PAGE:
Migrant integration: Can we learn from European experiences?


An announcement on a new UK policy on migrant integration has been expected for some months past. According to press reports this has been working its way around government departments to ensure that whatever form it takes, the strategy will be ‘joined-up’, with civil servants and other stakeholders working to the same agenda.

We are also being warned that the policy will break with the previous government’s preference for integration outcomes which could be demonstrated in concrete terms of community cohesion at the local level. Instead we should expect to see the issue being tackled infour separate strands, which are likely to be the task of establishing common ground; increasing social mobility; improving participation and countering intolerance and extremism.

Worryingly, it seems that ministers from the various departments working on the issue want to see migrant integration being linked to the drive to push down the numbers of newcomers entering the country with the requirement to speak English to higher standards and participate in wider society being used as devices justifying higher refusal rates in the area of family reunification.

The bitter pill on these points will be coated by plans to campaign against “anti-Muslim hatred” and an online integration forum, aimed at “barrier-busting site” and encourage different community and faith groups to come together.

This mixture of soft and hard approaches to integration will be implemented in what has until now largely been a policy void. National strategies aimed at assisting newcomers find their way into British society were limited to the experiences of refugees under the last government. Though important work was brokered in this area it never covered more than a very low percentage of people arriving in the country each year. Plans to adopt a broader approach were flagged up by the department for Communities and Local Government in mid-2008 but never went beyond the discussion stage.

When the Government finally announces it plans groups working to support migrants at local community level are going to need to rush to bring themselves up to speed on the principles which underpin good practice in this area of policy. If rafts of new initiatives are coming down the line on the terms of the four strands which civil servants appear to be working on then community organizations will need to stake out the ground on which they feel projects can be built and supported and which will properly accommodate the interests of new migrant communities.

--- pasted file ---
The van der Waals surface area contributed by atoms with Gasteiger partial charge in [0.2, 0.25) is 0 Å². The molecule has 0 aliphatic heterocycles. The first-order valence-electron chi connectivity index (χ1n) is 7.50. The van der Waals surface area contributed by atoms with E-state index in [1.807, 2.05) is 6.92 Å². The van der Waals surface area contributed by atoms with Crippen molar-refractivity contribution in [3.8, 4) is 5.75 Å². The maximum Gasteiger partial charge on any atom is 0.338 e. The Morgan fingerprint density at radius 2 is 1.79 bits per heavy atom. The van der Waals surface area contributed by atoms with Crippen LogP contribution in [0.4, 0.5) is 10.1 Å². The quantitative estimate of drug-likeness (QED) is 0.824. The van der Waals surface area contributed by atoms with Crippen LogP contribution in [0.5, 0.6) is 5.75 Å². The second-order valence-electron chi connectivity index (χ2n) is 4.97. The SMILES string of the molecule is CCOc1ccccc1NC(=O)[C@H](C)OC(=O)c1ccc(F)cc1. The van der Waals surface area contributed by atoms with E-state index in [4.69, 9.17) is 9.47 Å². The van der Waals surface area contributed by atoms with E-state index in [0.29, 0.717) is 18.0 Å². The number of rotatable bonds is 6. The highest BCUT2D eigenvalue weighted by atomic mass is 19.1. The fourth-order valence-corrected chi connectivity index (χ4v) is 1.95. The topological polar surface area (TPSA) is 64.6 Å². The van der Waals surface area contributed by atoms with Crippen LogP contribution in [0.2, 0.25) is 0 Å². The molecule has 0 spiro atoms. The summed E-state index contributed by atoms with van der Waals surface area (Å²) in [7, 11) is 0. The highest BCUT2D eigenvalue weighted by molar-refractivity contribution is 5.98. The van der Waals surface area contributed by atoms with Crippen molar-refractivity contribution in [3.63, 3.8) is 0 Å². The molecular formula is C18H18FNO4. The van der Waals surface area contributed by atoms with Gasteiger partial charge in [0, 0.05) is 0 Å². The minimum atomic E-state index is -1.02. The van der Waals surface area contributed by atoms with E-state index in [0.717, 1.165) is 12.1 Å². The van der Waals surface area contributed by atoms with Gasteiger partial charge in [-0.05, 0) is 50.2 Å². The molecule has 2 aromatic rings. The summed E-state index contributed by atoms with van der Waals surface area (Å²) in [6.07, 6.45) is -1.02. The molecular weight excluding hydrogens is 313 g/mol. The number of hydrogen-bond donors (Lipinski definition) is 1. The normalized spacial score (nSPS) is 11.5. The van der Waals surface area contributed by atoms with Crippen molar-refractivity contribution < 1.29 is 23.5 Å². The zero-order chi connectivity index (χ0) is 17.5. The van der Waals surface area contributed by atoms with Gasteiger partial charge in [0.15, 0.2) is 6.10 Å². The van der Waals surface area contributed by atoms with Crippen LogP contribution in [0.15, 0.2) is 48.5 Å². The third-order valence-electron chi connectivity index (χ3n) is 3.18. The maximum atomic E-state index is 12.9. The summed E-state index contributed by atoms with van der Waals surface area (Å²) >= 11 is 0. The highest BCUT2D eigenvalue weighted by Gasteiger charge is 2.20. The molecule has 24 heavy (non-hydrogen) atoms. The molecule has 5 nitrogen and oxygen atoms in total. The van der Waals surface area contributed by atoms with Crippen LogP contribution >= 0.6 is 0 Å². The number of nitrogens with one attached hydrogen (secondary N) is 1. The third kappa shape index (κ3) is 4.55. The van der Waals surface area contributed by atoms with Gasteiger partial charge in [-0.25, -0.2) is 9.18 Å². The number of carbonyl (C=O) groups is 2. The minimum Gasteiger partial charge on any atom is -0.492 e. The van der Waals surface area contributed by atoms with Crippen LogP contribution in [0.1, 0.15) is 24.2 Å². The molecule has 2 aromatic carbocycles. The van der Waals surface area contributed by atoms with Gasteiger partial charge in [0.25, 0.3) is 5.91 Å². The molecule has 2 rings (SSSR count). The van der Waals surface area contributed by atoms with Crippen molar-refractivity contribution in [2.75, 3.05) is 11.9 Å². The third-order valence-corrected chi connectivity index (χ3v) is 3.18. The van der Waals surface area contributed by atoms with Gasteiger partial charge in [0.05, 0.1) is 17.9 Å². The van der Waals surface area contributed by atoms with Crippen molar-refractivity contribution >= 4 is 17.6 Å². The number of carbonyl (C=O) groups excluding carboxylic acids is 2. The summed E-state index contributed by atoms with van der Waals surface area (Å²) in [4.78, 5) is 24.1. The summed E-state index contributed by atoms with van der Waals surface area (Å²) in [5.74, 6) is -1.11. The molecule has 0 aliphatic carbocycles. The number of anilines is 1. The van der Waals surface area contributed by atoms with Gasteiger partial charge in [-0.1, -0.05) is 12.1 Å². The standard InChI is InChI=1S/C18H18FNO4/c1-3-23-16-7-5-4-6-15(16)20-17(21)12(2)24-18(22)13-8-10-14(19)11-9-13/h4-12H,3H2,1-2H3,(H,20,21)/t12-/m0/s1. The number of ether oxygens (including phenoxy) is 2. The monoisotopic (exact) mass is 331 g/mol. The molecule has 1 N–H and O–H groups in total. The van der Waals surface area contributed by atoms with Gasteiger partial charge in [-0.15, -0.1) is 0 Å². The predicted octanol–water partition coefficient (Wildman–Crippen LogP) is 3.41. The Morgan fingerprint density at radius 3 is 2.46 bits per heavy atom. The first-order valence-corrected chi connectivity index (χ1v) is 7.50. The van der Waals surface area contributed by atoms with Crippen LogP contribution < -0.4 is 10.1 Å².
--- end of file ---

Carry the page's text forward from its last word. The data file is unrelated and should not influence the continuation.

Some ideas of what those principles might be are set out in a new publication from the European Network Against Racism (ENAR). The toolkit Working on Integration at a Local Level is the product of a three year long project which was concluded last weekend with its official launch at a conference in Brussels. The Migrants Rights and Integration Project (MRIP) involved partners in six EU countries and looked at activities which aimed to implement the standards that had been set within the EU under the terms of the Common Basic Principles on migrant integration adopted in 2004.

The toolkit sets out the case for a values-led approach to integration policies which are intended to keep projects firmly on the track of meeting the needs and interests of the communities immediately concerned with integration. It is alert to the danger that this is an area of policy which is prone to being diverted by larger stakeholders pushing populist messages which often run counter to the things which need to be achieved at community level.

The opportunities and the risks involved in planning migrant integration projects are illustrated from experiences as varied as a campaign to improve mainstream media coverage of migration in Bulgaria, activities supporting domestic workers in Cyprus, the labour market position of African women in Sweden, and community-based initiatives in Belgium, Italy and the UK. The message is that a lot of positive outcomes can be achieved by community-led initiatives providing that they clear about the values they want to push in their activity, they have identified the risks involved in working with stakeholders like government, which are invariably larger and better resourced but more likely to be pushing in directions which do not entirely honour the principles of good practice, including those listed in the EU’s Common Basic Principles which they are nominally signed up to and committed to applying.

The UK government’s approach, which, as far as can be seen, is being developed without any input from groups representing the interests of migrants is likely to carry the maximum risk of overlooking the immediate community context of this work in order to push the goals it is trying to achieve within the frame of national politics. Experience suggests that this will be a very bad thing and that migrant-led projects will need to develop a full suite of strategies and tactics which can contain and neutralize these risks.

By Don Flynn (MRN)

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